I settled into the Polo and a question arose: it feels pretty spacious, so how does it compare to the Golf?
Car Reviewed: Volkswagen Polo Style 1.0 TSI 95 5-spd manual
In the car industry, long-running models tend to grow in size. Well, of course, the Golf is bigger, but if you look back over the models (and the Golf is now in its seventh iteration), the current Volkswagen Polo is actually bigger than a Mark 3 Golf; be that as it may, the test car — in mid-range Style trim with a 1-litre 95PS 3-cylinder engine and 5-speed manual gearbox — proved to be comfortable for four adults.
Access to the rear is good thanks to the rear passengers’ doors opening wide. The boot has the usual, easy-folding seat system for a reasonable amount of luggage to quite a lot if totally expanded.
Out on the road, the VW Polo was pleasant, easy to drive, and generally quiet up to 70mph with just a touch of wind noise thereafter.
Night-time driving is assisted by easy-to-read instrumentation and excellent headlights.
The manual gear change was light and snappy. The instrument cluster included the usual indication of when to change gear; however, although this no doubt is the most efficient point, it doesn’t in practice feel quite right because the 3-cylinder engine causes some reverberation in the cabin. When, for example, pulling from fourth to fifth…my tendency is to prevent that reverberation by revving a bit higher. The car will, however, forge on happily at that indicated point, with its maximum torque of 129 lb/ft available from 1,600rpm. Acceleration is a satisfactory 0-62 mph in 10.8 seconds.
Driver assistance includes:
- The hill-hold function.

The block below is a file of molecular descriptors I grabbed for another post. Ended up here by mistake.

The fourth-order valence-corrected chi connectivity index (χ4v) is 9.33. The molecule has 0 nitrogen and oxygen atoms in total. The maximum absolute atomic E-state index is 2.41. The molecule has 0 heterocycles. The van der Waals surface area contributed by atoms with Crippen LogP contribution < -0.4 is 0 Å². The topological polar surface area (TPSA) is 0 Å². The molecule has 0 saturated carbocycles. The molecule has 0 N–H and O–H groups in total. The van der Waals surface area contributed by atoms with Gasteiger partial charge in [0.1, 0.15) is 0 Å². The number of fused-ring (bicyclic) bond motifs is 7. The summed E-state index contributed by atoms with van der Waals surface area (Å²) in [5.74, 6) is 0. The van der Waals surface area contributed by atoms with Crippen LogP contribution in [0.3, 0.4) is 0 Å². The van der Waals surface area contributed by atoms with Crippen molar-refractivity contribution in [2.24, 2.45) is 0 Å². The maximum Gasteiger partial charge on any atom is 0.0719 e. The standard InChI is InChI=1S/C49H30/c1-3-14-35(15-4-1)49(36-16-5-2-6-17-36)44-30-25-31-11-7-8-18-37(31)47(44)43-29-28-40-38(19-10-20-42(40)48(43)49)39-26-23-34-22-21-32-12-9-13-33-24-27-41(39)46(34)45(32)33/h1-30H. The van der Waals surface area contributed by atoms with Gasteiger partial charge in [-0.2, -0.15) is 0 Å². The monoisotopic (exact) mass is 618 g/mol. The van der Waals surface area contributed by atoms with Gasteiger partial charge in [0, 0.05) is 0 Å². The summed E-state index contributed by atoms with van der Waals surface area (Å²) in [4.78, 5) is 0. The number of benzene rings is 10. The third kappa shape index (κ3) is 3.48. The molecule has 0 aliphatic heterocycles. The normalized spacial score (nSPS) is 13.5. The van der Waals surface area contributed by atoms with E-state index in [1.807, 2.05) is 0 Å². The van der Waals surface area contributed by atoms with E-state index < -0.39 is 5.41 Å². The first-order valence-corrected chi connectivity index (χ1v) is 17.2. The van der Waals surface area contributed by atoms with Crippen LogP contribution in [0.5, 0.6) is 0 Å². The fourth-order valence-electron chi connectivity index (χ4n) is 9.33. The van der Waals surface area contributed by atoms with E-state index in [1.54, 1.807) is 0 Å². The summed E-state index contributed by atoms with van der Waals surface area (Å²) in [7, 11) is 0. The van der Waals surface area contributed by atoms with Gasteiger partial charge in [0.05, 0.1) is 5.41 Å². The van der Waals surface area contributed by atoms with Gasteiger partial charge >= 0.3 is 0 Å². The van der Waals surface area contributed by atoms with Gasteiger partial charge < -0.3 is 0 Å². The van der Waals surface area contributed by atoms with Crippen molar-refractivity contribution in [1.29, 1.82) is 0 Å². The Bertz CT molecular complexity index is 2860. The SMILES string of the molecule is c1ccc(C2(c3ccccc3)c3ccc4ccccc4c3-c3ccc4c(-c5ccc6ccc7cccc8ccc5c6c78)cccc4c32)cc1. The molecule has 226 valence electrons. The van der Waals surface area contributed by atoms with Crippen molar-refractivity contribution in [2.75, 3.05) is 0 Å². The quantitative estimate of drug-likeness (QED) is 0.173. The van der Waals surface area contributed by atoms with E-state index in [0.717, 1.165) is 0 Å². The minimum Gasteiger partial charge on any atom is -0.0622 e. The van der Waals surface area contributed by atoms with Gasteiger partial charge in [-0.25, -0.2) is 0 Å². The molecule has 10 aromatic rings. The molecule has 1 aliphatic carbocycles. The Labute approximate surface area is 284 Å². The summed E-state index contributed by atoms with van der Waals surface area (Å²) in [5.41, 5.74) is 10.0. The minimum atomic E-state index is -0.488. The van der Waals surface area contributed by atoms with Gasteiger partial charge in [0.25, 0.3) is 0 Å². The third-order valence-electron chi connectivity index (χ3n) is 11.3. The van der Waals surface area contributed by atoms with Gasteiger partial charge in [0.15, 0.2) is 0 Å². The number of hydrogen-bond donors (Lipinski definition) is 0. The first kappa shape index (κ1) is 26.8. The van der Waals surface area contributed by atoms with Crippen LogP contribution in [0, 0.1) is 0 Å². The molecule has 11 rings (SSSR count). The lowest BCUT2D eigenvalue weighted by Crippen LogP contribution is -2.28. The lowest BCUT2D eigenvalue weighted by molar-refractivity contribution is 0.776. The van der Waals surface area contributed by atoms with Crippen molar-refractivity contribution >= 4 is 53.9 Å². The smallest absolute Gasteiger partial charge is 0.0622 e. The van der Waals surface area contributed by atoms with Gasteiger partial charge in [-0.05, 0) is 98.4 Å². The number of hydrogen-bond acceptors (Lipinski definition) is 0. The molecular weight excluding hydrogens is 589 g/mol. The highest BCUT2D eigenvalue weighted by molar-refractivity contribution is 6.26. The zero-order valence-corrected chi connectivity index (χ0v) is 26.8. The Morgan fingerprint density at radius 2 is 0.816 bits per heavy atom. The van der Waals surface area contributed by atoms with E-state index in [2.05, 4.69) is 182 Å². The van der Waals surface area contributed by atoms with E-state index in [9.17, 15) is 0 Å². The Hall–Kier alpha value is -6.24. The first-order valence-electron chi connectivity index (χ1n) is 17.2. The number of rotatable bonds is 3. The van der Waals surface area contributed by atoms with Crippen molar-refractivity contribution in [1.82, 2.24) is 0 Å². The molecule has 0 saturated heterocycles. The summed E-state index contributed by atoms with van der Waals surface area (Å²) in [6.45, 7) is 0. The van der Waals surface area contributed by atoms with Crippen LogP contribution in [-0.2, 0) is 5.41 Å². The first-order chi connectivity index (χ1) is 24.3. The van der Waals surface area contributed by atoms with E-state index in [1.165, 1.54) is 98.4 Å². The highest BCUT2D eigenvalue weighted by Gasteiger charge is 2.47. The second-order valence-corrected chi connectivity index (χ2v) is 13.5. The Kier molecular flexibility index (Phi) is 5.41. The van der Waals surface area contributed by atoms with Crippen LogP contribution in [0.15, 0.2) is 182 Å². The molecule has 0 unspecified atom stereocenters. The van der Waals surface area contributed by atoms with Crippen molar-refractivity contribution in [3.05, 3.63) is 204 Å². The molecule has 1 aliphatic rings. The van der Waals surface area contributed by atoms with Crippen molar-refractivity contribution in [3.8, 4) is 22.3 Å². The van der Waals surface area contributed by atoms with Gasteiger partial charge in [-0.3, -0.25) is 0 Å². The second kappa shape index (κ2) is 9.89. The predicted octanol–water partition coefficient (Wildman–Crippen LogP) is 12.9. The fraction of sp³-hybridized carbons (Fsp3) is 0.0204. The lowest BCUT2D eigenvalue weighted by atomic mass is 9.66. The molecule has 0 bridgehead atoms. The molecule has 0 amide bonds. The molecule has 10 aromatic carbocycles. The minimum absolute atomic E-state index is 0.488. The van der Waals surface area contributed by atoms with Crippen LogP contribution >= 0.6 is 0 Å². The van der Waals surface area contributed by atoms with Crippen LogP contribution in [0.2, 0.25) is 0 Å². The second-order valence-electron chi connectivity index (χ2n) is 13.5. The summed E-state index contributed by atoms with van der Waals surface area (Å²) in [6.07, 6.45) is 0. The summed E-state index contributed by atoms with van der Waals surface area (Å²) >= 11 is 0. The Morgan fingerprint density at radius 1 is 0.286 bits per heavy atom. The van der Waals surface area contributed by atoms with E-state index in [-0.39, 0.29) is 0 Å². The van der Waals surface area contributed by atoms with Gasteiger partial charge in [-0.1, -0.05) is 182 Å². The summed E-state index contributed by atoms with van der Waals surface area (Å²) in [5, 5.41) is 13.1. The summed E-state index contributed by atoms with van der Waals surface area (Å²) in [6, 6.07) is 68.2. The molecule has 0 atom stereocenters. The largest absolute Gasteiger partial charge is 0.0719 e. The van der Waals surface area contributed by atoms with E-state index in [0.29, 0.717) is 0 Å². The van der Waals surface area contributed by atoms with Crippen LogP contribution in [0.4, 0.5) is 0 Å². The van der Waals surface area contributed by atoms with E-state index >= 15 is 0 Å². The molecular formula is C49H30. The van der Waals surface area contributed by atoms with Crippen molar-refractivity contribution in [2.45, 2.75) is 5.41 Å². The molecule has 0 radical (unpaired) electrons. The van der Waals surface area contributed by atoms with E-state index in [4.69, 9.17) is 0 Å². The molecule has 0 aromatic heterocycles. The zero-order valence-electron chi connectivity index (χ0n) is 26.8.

- Front and rear parking sensors.
- A clever ACC (Adaptive Cruise Control) helps you keep a proper distance from the vehicle in front and brake if the critical point is reached.
Indicated fuel consumption over about three hundred miles in all traffic conditions was a satisfactory 52.4 mpg, which compares well with the official combined figure of 53.8 mpg. The 40-litre tank, therefore, has a range of around 450 miles. The Polo’s Stop/Start system no doubt helps with economy.
As expected, the steering and handling were very good, as was the progressive braking that regenerates the battery. At the same time, the continuously poor and challenging local road surfaces were managed as well as any other short-wheelbase car might.
An intelligent interior features a ‘Deep Iron Gloss’ (shiny piano black, in other words) facia. The driver has the company’s latest ‘Digital Cockpit’, a 10.25” TFT screen featuring customisable menus and info.
Among the safety features are lane departure warning and autonomous steering for lane-keeping (Lane Assist, now a standard feature on all Polo versions). Rather than continuing with my normal practice of switching these off (if possible), usually because of the audible alarm part of the warning system, I decided to live with it because there was no audible alarm set. For the whole week, therefore, I let the Polo do its thing, and, somewhat to my surprise, I actually found myself appreciating it, helping me stick to the straight and narrow, so to speak.
Given the impressive range of equipment: 2-zone electronic air-conditioning, electric windows all-round, heated mirrors with the passenger-side mirror automatically showing the kerb rear-view (although I found this was not always what I wanted). In addition, Volkswagen’s We Connect 3-year subscription offers almost everything that anyone who can’t bear to be out of touch with the world needs.
The Volkswagen Polo Style, of course, remains a serious competitor in the small hatch sector — price as tested: £23,800.
Tom Scanlan has written for a wide variety of magazines and newspapers, particularly the Reading Evening Post for ten years, having got into motoring journalism in 1973 via the somewhat unlikely back door of the British Forces Broadcasting Service. BFBS produced a weekly radio motoring show for the services overseas and Tom produced it, as well as interviewing experts and eventually reporting on cars.
He is into classic cars and has owned Porsche, Ferrari, pre-war Alvis and Rileys and currently owns his fifth old Alfa Romeo, a 1984 GTV 2.0.
In his spare time, Tom is a professional cricket coach.
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